This was a crossover trial, meaning patients on chemotherapy could cross over to receive pembrolizumab for up to 35 cycles if their disease had progressed. Primary end points were PFS and overall survival (OS); objective response rate (ORR) was the secondary endpoint.

Median PFS was 16.5 months in the pembrolizumab group and 8.2 months in the chemotherapy group. Pembrolizumab showed a 40% reduction in the risk of disease progression (P=0.0002); PFS rates were 55% vs 37% for pembrolizumab vs chemotherapy, respectively, at 12 months, and 48% vs 19%, respectively, at 24 months. ORR were 43.8% and 33.1%, respectively. While the median duration of response was 10.6 months for chemotherapy (2.8-37.5 months), it had not been reached with pembrolizumab (2.3-41.4 months). Complete responses were achieved in 11.1% and 3.9% patients receiving pembrolizumab vs chemotherapy, partial responses were achieved in 32.7% vs 29.2%, respectively.

Only 22% of patients in the pembrolizumab arm had treatment-related adverse events (TRAEs) compared to 66% in the chemotherapy arm. One TRAE death was reported in the chemotherapy arm.

The study is ongoing and OS data are expected to be presented at a later time.

FDA Approval

The above results have led to the FDA approval of pembrolizumab in previously untreated patients with MSI-H/dMMR mCRC. Importantly, this is the first immunotherapy to receive FDA-approval as first line of care in this patient population.

You can help significantly decrease your chances of colorectal cancer through proactive action related to your diet.

Maintaining a Healthy Weight Helps Prevent Colon Cancer

One of the best things you can do is to get yourself to a healthy weight and maintain it within a designated range. By maintaining a healthy weight you won’t just be proactively protecting yourself from colon cancer, you’ll also be making an investment in your overall health.

What to Eat to Beat Colon Cancer and Help Prevent it

Some of the best foods to be eating to lower your chances of contracting colon cancer include, chicken, fish, fruits, and whole grains.

Foods that you should avoid eating in excess include red meats and anything that is rich in refined sugars.

The Link Between Obesity and Colon Cancer

A strong link has been identified between obesity and colon cancer. Diet choices have a profound impact on how susceptible you are to contracting colon cancer.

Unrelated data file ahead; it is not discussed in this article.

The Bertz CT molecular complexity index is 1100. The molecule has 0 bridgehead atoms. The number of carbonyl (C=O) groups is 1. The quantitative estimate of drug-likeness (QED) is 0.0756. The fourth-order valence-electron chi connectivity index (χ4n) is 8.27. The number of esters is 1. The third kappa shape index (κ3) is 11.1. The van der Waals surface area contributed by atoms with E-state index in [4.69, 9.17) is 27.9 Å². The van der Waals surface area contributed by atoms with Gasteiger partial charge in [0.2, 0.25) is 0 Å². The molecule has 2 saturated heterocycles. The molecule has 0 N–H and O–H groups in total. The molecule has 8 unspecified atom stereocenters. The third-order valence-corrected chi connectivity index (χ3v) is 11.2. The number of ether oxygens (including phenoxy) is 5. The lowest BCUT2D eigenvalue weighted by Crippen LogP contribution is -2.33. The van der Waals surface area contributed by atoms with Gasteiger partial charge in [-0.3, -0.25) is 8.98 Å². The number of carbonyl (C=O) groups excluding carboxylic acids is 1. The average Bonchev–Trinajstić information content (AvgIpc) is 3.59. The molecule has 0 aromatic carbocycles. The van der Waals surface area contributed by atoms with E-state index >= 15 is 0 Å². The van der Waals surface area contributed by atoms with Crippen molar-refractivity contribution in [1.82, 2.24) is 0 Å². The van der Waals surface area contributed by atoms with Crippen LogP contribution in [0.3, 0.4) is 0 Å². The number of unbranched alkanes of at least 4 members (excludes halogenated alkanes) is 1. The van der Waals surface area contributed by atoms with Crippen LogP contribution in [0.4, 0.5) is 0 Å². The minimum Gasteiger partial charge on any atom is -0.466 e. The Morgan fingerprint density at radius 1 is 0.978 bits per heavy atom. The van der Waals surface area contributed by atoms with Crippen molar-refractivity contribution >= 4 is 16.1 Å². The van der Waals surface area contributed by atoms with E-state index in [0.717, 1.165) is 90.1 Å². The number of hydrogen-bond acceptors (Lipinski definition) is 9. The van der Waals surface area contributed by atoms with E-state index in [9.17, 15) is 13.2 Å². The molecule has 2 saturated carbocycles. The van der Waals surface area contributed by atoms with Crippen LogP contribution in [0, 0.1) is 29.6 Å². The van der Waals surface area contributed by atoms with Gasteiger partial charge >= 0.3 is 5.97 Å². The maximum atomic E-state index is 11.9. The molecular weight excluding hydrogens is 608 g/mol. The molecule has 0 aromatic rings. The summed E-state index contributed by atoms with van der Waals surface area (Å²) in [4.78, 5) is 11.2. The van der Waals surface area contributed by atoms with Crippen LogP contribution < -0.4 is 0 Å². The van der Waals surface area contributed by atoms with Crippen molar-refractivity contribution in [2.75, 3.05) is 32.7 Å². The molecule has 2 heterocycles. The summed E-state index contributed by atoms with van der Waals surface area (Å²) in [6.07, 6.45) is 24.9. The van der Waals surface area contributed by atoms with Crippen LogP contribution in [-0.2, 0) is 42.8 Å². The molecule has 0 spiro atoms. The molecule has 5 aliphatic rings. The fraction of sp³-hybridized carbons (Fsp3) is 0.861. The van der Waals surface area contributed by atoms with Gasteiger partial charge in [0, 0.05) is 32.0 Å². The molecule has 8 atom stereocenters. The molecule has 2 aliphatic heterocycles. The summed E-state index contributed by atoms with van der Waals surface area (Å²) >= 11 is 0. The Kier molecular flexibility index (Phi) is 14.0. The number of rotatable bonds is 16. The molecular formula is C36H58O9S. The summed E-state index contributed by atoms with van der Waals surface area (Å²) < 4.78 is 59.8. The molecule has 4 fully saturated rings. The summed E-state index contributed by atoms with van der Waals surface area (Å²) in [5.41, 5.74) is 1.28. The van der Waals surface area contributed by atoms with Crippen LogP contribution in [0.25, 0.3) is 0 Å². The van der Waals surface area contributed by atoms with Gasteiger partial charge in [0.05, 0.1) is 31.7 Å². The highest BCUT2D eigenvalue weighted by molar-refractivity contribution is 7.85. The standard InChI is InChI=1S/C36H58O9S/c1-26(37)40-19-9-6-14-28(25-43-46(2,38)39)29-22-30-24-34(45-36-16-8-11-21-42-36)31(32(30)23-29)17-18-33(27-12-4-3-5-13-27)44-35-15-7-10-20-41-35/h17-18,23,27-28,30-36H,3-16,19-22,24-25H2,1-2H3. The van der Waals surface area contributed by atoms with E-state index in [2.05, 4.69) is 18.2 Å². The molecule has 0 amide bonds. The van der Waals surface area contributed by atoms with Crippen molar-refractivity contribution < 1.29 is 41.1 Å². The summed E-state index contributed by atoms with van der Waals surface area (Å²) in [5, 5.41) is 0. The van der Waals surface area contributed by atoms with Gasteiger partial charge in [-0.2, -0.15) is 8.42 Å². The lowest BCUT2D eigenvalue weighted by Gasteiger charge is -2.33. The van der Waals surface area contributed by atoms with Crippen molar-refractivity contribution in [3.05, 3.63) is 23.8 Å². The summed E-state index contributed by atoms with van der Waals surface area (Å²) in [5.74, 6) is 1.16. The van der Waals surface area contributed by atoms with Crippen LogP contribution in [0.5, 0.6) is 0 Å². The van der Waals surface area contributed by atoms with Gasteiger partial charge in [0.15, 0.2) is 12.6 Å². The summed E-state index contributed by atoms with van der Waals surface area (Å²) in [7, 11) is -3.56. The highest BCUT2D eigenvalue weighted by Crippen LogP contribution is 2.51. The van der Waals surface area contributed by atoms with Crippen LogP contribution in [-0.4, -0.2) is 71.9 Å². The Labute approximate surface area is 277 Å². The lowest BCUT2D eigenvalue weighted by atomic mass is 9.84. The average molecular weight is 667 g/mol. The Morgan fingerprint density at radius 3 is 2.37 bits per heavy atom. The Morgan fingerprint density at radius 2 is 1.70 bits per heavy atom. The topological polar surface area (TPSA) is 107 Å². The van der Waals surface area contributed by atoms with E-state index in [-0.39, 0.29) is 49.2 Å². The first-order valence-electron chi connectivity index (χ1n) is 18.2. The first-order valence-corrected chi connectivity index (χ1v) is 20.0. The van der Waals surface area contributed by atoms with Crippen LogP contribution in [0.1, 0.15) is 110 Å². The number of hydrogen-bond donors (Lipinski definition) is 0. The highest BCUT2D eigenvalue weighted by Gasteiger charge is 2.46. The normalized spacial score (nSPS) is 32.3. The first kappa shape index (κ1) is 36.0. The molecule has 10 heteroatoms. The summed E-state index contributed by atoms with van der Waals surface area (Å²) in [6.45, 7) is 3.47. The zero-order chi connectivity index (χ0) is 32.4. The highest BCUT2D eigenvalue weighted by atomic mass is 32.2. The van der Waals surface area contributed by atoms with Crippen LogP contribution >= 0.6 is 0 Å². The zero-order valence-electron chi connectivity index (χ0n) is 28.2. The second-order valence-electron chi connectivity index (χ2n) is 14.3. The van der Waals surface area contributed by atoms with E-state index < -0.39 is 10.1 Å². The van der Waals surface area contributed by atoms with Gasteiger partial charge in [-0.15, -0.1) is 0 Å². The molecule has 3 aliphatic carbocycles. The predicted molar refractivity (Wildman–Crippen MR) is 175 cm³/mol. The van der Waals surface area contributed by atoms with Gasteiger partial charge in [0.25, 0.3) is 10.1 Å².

It’s important to remember that making healthy choices with what you eat and how much affects much more than your susceptibility to contracting colon cancer. Your diet affects your overall health. It’s also important to remember that portion size is just as important as the food that you choose to eat. You can eat red meat without increasing your chance of getting colon cancer if you do it in moderation.

Someone who enjoys a steak every couple of weeks or so for dinner with a salad is not going to have a particularly high risk of getting colon cancer. Conversely, someone who eats steak, pork, sausage, and bacon in large quantities every single day or even every other day, will greatly increase their chances of having colon cancer.

Eating red meats in small amounts and in limited frequency is perfectly fine. No one needs to be panicking about eating a steak every now and again. No matter what you eat, your portion size is vital. Larger portion sizes are unhealthy and will put weight on fast.

You shouldn’t commit to a healthy diet just to decrease your chances of contracting colon cancer, you should want to eat healthy to feel better about yourself and increase your overall health. If you exercise and maintain a healthy diet, you won’t just be limiting your chances of getting colon cancer. You will feel better, and eliminate your susceptibility to countless other health problems.

How Does a Poor Diet Increase Your Chances of Contracting Colon Cancer?

Some of you might be wondering exactly how a poor diet increases your chances of contracting colon cancer. Obviously foods that are rich in fats aren’t good for you, but why does such delicious food have to make you more susceptible to such a horrible disease?

Studies have shown that when mice were fed a diet consisting of foods that were high in fats, they exhibited aggressive cell growth of stem-like cells that encourage mutation. This aggressive cell growth is typically coupled with the development of cancerous tumors along the intestine.